How do Psychology Students Learn about PTSD?

Psychology majors can learn about post-traumatic stress disorder and its effects on individuals by studying PTSD at the bachelor’s, master’s and doctoral levels. Undergraduate studies typically cover general information about the disorder including characteristics associated with PTSD; assessment and diagnostic techniques; the disorder’s impact on daily living activities; and current treatment protocols for PTSD patients. Additional in-depth studies can be expected to specialize a master’s, doctorate or professional certificate leading to positions as mental health counselors with expertise in post-traumatic stress disorders.

PTSD as a Psychological Disorder

PTSD was officially recognized in 1980 as a distinct anxiety disorder among individuals who experience exposure to many forms of psychological trauma. Though PTSD has historically been associated with military combat personnel, PTSD can affect anyone who experiences verbal or physical abuse, bullying or harassment, violent assaults, natural disasters, man-made catastrophes or serious accidents. Those affected can consequently exhibit a range of symptoms including flashbacks, severe mood swings, uncontrolled rage, addiction, depression, panic attacks or eating disorders. Over time, PTSD has become more widely accepted as a legitimate psychological disorder and accredited psychology programs now provide coursework that emphasizes therapeutic approaches designed to improve the quality of life for PTSD patients.

Studying PTSD in Graduate and Post-Graduate Programs

Most career positions to work with post-traumatic stress patients require job candidates to hold a master’s or doctorate in the field, with concentrations in psycho-traumatic disorders and interventions. These graduate and post-graduate programs include PTSD under a broader umbrella of psycho-traumatic conditions that affect individuals. Specialized training focuses on cognitive behavior therapies, addiction interventions and cutting-edge research studies that lead to evidence-based treatment practices. Coursework specifically related to PTSD can include the following topics:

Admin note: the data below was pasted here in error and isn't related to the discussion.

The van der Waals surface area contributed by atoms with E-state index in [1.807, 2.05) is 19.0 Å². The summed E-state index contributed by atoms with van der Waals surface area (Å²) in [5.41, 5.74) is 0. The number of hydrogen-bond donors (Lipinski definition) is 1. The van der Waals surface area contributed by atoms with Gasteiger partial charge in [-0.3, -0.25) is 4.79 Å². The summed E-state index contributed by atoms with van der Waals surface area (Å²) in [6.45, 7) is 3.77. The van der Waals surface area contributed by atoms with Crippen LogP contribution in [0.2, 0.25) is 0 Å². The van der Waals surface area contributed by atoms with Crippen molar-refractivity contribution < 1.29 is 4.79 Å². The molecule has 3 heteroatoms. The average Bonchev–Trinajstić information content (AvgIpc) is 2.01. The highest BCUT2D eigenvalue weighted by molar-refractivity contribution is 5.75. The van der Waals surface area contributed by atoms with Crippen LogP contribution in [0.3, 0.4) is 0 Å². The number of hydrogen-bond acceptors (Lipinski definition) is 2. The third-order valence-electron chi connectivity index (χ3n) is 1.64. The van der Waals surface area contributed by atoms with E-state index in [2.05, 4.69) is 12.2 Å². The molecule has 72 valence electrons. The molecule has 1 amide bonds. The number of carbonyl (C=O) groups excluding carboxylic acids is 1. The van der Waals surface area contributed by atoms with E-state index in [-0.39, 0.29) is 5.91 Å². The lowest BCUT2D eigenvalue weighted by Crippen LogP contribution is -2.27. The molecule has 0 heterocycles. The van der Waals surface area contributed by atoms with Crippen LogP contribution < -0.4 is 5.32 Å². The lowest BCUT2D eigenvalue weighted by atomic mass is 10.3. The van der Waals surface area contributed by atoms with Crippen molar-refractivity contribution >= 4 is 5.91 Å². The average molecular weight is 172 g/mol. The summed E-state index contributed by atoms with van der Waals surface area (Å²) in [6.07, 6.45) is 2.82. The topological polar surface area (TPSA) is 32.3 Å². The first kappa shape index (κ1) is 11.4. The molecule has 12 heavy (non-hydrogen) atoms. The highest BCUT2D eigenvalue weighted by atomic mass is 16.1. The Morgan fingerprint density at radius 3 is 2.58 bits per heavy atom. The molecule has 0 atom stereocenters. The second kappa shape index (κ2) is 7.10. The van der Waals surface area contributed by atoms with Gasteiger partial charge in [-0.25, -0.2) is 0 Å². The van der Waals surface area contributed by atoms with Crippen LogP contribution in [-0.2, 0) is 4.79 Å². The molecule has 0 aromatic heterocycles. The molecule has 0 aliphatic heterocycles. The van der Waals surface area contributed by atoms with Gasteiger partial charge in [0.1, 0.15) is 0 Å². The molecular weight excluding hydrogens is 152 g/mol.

• Causes of PTSD and their effects on the brain and body
  • PTSD etiology and diagnostic assessments
  • Effects of traumatic brain injury on daily living and social interactions
  • Addressing related conditions such as sleep disturbances, anger outbursts, eating disorders or addictive behaviors
  • Treatment protocols for deployment-related depression in military personnel
  • PTSD in civilian populations such as refugee groups or survivors of large-scale disasters
  • Prevalence of developing serious mental illness or suicidal ideation among PTSD patients
  • Trauma counseling and prolonged exposure therapy
  • Eye movement desensitization and reprocessing techniques
  • Virtual reality or somatic therapies

Working as a PTSD Professional

Psychology graduates with at least a master’s are prepared to take certification exams and meet minimal licensing qualifications required by most states to work in clinical or therapeutic programs. Employment positions for those with PTSD specialization may be found across diverse public, private and government venues. These include mental health clinics, grief counseling centers, social work agencies, abuse prevention organizations, educational research facilities, military hospitals, veterans affairs groups, psychotherapy practices, disaster relief agencies or emergency preparedness management programs.

Those who complete psychology degree requirements to work as mental health providers with PTSD patients can expect fulfilling careers helping people overcome psychological trauma that affects normal social interactions and daily living activities. Currently, jobs within the mental health counseling profession are in demand and expected to rise by 29% through 2022 according to the Bureau of Labor Statistics. As a result, studying PTSD through accredited degree programs can offer graduates multiple career choices.